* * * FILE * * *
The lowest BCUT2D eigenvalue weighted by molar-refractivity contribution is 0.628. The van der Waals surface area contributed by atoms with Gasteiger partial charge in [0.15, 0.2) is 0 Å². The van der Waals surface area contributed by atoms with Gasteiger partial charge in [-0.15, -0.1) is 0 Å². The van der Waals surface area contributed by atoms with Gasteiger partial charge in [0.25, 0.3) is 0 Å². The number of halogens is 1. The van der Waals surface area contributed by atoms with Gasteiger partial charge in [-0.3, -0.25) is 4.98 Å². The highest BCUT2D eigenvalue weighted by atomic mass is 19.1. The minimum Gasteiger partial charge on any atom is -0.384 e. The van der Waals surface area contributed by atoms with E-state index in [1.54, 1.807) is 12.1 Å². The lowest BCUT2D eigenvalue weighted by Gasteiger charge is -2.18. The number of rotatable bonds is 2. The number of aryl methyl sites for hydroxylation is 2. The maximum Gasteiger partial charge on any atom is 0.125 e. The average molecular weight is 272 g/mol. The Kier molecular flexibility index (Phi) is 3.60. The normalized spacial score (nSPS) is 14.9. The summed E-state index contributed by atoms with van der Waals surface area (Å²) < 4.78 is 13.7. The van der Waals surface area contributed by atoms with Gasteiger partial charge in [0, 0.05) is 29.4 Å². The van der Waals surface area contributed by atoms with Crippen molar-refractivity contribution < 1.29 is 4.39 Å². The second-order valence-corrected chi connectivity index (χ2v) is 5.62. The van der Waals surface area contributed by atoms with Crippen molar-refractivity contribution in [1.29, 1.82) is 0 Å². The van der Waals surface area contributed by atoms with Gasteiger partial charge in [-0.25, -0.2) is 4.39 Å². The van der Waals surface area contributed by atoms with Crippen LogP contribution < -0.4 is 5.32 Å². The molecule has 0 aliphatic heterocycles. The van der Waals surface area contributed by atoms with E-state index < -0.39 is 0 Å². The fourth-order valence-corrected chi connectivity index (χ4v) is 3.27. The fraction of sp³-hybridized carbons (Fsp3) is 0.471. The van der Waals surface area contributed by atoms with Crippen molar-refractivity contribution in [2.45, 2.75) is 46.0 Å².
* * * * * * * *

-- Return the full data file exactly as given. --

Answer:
The lowest BCUT2D eigenvalue weighted by molar-refractivity contribution is 0.628. The van der Waals surface area contributed by atoms with Gasteiger partial charge in [0.15, 0.2) is 0 Å². The van der Waals surface area contributed by atoms with Gasteiger partial charge in [-0.15, -0.1) is 0 Å². The van der Waals surface area contributed by atoms with Gasteiger partial charge in [0.25, 0.3) is 0 Å². The number of halogens is 1. The van der Waals surface area contributed by atoms with Gasteiger partial charge in [-0.3, -0.25) is 4.98 Å². The highest BCUT2D eigenvalue weighted by atomic mass is 19.1. The minimum Gasteiger partial charge on any atom is -0.384 e. The van der Waals surface area contributed by atoms with E-state index in [1.54, 1.807) is 12.1 Å². The lowest BCUT2D eigenvalue weighted by Gasteiger charge is -2.18. The number of rotatable bonds is 2. The number of aryl methyl sites for hydroxylation is 2. The maximum Gasteiger partial charge on any atom is 0.125 e. The average molecular weight is 272 g/mol. The Kier molecular flexibility index (Phi) is 3.60. The normalized spacial score (nSPS) is 14.9. The summed E-state index contributed by atoms with van der Waals surface area (Å²) < 4.78 is 13.7. The van der Waals surface area contributed by atoms with Gasteiger partial charge in [0, 0.05) is 29.4 Å². The van der Waals surface area contributed by atoms with Crippen molar-refractivity contribution < 1.29 is 4.39 Å². The second-order valence-corrected chi connectivity index (χ2v) is 5.62. The van der Waals surface area contributed by atoms with Crippen molar-refractivity contribution in [1.29, 1.82) is 0 Å². The van der Waals surface area contributed by atoms with Gasteiger partial charge in [-0.25, -0.2) is 4.39 Å². The van der Waals surface area contributed by atoms with Crippen LogP contribution < -0.4 is 5.32 Å². The molecule has 0 aliphatic heterocycles. The van der Waals surface area contributed by atoms with E-state index < -0.39 is 0 Å². The fourth-order valence-corrected chi connectivity index (χ4v) is 3.27. The fraction of sp³-hybridized carbons (Fsp3) is 0.471. The van der Waals surface area contributed by atoms with Crippen molar-refractivity contribution in [2.45, 2.75) is 46.0 Å².